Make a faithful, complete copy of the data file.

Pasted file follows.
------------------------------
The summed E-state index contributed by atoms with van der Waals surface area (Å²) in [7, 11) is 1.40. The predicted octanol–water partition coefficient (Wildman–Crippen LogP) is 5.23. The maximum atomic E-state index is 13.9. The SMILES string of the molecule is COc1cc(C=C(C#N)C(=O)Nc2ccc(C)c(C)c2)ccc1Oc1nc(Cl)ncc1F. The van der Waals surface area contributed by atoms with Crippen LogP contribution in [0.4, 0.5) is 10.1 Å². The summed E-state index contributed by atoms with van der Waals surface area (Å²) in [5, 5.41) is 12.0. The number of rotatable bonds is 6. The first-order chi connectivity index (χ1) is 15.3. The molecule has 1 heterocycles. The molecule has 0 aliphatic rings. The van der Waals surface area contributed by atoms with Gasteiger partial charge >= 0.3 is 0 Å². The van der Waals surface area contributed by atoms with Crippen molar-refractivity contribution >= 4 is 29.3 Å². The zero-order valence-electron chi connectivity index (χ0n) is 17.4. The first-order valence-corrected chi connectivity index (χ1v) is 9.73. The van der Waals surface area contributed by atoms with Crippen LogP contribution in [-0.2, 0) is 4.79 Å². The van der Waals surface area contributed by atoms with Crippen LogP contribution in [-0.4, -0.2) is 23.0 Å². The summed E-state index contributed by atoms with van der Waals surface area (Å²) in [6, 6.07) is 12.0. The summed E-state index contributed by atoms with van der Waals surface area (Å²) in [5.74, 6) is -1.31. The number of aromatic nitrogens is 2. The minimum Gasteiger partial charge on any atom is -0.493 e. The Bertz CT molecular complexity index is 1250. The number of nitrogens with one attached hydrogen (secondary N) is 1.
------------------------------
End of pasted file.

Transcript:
The summed E-state index contributed by atoms with van der Waals surface area (Å²) in [7, 11) is 1.40. The predicted octanol–water partition coefficient (Wildman–Crippen LogP) is 5.23. The maximum atomic E-state index is 13.9. The SMILES string of the molecule is COc1cc(C=C(C#N)C(=O)Nc2ccc(C)c(C)c2)ccc1Oc1nc(Cl)ncc1F. The van der Waals surface area contributed by atoms with Crippen LogP contribution in [0.4, 0.5) is 10.1 Å². The summed E-state index contributed by atoms with van der Waals surface area (Å²) in [5, 5.41) is 12.0. The number of rotatable bonds is 6. The first-order chi connectivity index (χ1) is 15.3. The molecule has 1 heterocycles. The molecule has 0 aliphatic rings. The van der Waals surface area contributed by atoms with Gasteiger partial charge >= 0.3 is 0 Å². The van der Waals surface area contributed by atoms with Crippen molar-refractivity contribution >= 4 is 29.3 Å². The zero-order valence-electron chi connectivity index (χ0n) is 17.4. The first-order valence-corrected chi connectivity index (χ1v) is 9.73. The van der Waals surface area contributed by atoms with Crippen LogP contribution in [-0.2, 0) is 4.79 Å². The van der Waals surface area contributed by atoms with Crippen LogP contribution in [-0.4, -0.2) is 23.0 Å². The summed E-state index contributed by atoms with van der Waals surface area (Å²) in [6, 6.07) is 12.0. The summed E-state index contributed by atoms with van der Waals surface area (Å²) in [5.74, 6) is -1.31. The number of aromatic nitrogens is 2. The minimum Gasteiger partial charge on any atom is -0.493 e. The Bertz CT molecular complexity index is 1250. The number of nitrogens with one attached hydrogen (secondary N) is 1.